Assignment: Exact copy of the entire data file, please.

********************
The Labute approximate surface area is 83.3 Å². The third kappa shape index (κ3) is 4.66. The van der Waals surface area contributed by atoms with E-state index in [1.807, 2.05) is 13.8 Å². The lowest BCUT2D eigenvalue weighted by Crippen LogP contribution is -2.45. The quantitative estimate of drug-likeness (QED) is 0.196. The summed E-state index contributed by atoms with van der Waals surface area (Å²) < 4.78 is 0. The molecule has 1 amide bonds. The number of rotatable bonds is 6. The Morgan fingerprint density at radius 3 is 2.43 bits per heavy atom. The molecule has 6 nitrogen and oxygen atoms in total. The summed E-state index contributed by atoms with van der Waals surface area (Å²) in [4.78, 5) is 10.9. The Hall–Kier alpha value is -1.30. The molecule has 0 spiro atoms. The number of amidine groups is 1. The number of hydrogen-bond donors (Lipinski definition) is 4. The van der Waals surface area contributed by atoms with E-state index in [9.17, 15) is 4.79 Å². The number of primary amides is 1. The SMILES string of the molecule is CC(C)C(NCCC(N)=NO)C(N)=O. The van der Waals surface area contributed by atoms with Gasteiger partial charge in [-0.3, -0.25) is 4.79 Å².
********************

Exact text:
The Labute approximate surface area is 83.3 Å². The third kappa shape index (κ3) is 4.66. The van der Waals surface area contributed by atoms with E-state index in [1.807, 2.05) is 13.8 Å². The lowest BCUT2D eigenvalue weighted by Crippen LogP contribution is -2.45. The quantitative estimate of drug-likeness (QED) is 0.196. The summed E-state index contributed by atoms with van der Waals surface area (Å²) < 4.78 is 0. The molecule has 1 amide bonds. The number of rotatable bonds is 6. The Morgan fingerprint density at radius 3 is 2.43 bits per heavy atom. The molecule has 6 nitrogen and oxygen atoms in total. The summed E-state index contributed by atoms with van der Waals surface area (Å²) in [4.78, 5) is 10.9. The Hall–Kier alpha value is -1.30. The molecule has 0 spiro atoms. The number of amidine groups is 1. The number of hydrogen-bond donors (Lipinski definition) is 4. The van der Waals surface area contributed by atoms with E-state index in [9.17, 15) is 4.79 Å². The number of primary amides is 1. The SMILES string of the molecule is CC(C)C(NCCC(N)=NO)C(N)=O. The van der Waals surface area contributed by atoms with Gasteiger partial charge in [-0.3, -0.25) is 4.79 Å².